What is CloudReady? Is it a viable alternative to open source Chrome OS?

CloudReady is becoming increasingly popular, especially among people with low-level hardware. So I decided to take a look at it and share my findings with you in this article.

What is CloudReady?

CloudReady is an operating system based on Google’s open-source Chromium OS code base. Neverware, the organization behind CloudReady, developed CloudReady OS to install on existing PC and Mac hardware and guarantees improved performance on that hardware through minimal hardware requirements. Essentially, CloudReady turns your older computers into Chromebooks. Neverware was acquired by Google itself in late 2020.

Before I share my experience and opinion about it, let me tell you a bit more about it.

Who should try CloudReady?

CloudReady is primarily for institutions that will benefit from Chromebook-like devices, but have already invested in hardware. Below are a few examples that come to my mind:

  • The user interface of Chromium OS and, by extension, CloudReady is simple enough that it is rarely necessary to retrain staff to switch from macOS or Windows to the CloudReady user interface.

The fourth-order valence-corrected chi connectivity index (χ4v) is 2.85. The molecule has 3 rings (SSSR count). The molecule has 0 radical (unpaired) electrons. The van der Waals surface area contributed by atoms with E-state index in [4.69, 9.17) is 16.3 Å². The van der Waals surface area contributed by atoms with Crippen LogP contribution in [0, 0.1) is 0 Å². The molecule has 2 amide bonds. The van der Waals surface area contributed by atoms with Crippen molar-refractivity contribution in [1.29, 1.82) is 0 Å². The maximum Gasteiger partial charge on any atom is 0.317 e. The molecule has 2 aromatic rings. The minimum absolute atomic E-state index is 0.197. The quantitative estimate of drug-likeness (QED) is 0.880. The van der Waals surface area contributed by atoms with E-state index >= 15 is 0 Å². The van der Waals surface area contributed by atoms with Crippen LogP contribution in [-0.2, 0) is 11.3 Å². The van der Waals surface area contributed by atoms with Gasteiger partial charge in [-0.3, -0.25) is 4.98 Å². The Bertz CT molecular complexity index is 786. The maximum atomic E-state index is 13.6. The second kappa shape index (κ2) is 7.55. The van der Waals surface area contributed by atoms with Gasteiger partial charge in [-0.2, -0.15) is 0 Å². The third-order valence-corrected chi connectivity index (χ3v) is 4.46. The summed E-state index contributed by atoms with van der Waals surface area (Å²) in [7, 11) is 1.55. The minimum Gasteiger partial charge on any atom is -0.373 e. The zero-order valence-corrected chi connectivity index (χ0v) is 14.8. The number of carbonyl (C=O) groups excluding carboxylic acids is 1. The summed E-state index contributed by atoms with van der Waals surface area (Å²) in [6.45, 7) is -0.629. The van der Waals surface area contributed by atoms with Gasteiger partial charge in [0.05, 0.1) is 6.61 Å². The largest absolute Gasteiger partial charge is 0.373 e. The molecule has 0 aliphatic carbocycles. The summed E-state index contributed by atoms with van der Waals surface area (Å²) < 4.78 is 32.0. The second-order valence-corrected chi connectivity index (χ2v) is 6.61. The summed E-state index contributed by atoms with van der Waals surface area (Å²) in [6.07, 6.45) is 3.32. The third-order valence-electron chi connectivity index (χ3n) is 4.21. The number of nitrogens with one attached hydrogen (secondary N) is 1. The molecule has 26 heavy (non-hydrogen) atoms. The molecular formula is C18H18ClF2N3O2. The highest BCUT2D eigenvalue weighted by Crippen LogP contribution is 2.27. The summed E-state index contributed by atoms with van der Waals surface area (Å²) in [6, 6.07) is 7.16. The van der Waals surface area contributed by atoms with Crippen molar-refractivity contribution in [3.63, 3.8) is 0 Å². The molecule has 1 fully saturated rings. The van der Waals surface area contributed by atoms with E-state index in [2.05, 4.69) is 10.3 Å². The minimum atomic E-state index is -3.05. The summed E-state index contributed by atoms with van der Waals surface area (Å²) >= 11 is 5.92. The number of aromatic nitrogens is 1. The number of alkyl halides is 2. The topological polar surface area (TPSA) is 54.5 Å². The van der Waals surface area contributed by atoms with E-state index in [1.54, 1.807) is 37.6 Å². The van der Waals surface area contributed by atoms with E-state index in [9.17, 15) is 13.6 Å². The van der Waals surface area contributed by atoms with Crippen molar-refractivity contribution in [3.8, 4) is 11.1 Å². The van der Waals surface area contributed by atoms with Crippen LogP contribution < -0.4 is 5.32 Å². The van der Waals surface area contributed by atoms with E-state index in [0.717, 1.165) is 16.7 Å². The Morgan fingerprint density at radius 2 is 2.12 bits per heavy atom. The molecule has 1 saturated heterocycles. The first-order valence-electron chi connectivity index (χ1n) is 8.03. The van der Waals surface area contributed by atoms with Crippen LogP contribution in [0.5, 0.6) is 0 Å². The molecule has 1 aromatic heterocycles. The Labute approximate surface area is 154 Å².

• Better security is because users can’t install the traditional malware apps available for macOS and Windows.
  • Chromium OS has low hardware requirements, so it’s almost guaranteed to run on your old hardware.
  • Manage your computers through the Google Admin Console.
  • Relatively simple initial setup.

Here are the minimum hardware requirements to run CloudReady:

  • Processor : Any processor released after 2008 should work (no mention of ARM processors, so it is assumed that only X86 processors – Intel and AMD – are supported.)
  • RAM : 2GB or more
  • Memory : 16GB or more
  • Full BIOS or UEFI access – to boot from USB installer

If you are wondering if your current netbook will work with CloudReady, Neverware has published a list of netbooks that are certified to work with CloudReady. More than 450 models are currently certified. You can check your model against the official list at this link.

How is CloudReady different from Chrome OS?

If your primary goals are one of the following, CloudReady will suit you just fine: